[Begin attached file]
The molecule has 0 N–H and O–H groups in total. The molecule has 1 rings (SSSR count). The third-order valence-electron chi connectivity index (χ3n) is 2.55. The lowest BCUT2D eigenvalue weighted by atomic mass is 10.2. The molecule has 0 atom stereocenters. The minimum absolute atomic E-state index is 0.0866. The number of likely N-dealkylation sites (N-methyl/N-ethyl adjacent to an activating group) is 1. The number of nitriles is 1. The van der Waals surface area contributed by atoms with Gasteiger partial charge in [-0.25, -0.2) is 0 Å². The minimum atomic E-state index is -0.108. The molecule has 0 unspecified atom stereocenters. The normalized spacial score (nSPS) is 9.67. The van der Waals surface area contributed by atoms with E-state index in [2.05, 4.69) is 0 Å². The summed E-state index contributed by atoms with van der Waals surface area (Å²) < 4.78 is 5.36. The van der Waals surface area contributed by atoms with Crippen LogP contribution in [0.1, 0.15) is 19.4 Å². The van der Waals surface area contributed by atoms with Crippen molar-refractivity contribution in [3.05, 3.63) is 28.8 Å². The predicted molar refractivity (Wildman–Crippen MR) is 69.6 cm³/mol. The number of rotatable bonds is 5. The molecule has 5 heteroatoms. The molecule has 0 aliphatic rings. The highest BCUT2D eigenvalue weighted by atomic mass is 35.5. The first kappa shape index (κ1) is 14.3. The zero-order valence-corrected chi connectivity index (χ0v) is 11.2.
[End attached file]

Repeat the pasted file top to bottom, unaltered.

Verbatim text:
The molecule has 0 N–H and O–H groups in total. The molecule has 1 rings (SSSR count). The third-order valence-electron chi connectivity index (χ3n) is 2.55. The lowest BCUT2D eigenvalue weighted by atomic mass is 10.2. The molecule has 0 atom stereocenters. The minimum absolute atomic E-state index is 0.0866. The number of likely N-dealkylation sites (N-methyl/N-ethyl adjacent to an activating group) is 1. The number of nitriles is 1. The van der Waals surface area contributed by atoms with Gasteiger partial charge in [-0.25, -0.2) is 0 Å². The minimum atomic E-state index is -0.108. The molecule has 0 unspecified atom stereocenters. The normalized spacial score (nSPS) is 9.67. The van der Waals surface area contributed by atoms with E-state index in [2.05, 4.69) is 0 Å². The summed E-state index contributed by atoms with van der Waals surface area (Å²) < 4.78 is 5.36. The van der Waals surface area contributed by atoms with Crippen LogP contribution in [0.1, 0.15) is 19.4 Å². The van der Waals surface area contributed by atoms with Crippen molar-refractivity contribution in [3.05, 3.63) is 28.8 Å². The predicted molar refractivity (Wildman–Crippen MR) is 69.6 cm³/mol. The number of rotatable bonds is 5. The molecule has 5 heteroatoms. The molecule has 0 aliphatic rings. The highest BCUT2D eigenvalue weighted by atomic mass is 35.5. The first kappa shape index (κ1) is 14.3. The zero-order valence-corrected chi connectivity index (χ0v) is 11.2.